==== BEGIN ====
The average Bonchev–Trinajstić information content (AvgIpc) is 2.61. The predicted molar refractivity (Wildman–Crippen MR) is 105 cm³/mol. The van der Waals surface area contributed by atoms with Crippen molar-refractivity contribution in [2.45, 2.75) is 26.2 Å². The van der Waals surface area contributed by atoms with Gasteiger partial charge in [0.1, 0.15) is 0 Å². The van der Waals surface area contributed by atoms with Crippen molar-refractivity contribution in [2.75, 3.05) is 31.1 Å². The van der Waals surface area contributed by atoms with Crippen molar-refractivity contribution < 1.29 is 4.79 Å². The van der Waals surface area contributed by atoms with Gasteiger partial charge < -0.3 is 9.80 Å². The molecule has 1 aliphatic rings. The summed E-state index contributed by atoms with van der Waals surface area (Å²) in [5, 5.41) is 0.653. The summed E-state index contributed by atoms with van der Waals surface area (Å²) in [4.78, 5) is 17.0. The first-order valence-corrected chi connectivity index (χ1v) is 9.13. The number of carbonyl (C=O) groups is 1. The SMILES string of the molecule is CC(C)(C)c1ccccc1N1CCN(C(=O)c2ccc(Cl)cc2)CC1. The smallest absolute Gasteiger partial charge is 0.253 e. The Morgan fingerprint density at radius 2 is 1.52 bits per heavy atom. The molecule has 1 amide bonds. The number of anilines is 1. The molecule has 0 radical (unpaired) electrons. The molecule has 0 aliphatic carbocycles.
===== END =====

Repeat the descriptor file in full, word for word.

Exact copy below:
The average Bonchev–Trinajstić information content (AvgIpc) is 2.61. The predicted molar refractivity (Wildman–Crippen MR) is 105 cm³/mol. The van der Waals surface area contributed by atoms with Crippen molar-refractivity contribution in [2.45, 2.75) is 26.2 Å². The van der Waals surface area contributed by atoms with Gasteiger partial charge in [0.1, 0.15) is 0 Å². The van der Waals surface area contributed by atoms with Crippen molar-refractivity contribution in [2.75, 3.05) is 31.1 Å². The van der Waals surface area contributed by atoms with Crippen molar-refractivity contribution < 1.29 is 4.79 Å². The van der Waals surface area contributed by atoms with Gasteiger partial charge < -0.3 is 9.80 Å². The molecule has 1 aliphatic rings. The summed E-state index contributed by atoms with van der Waals surface area (Å²) in [5, 5.41) is 0.653. The summed E-state index contributed by atoms with van der Waals surface area (Å²) in [4.78, 5) is 17.0. The first-order valence-corrected chi connectivity index (χ1v) is 9.13. The number of carbonyl (C=O) groups is 1. The SMILES string of the molecule is CC(C)(C)c1ccccc1N1CCN(C(=O)c2ccc(Cl)cc2)CC1. The smallest absolute Gasteiger partial charge is 0.253 e. The Morgan fingerprint density at radius 2 is 1.52 bits per heavy atom. The molecule has 1 amide bonds. The number of anilines is 1. The molecule has 0 radical (unpaired) electrons. The molecule has 0 aliphatic carbocycles.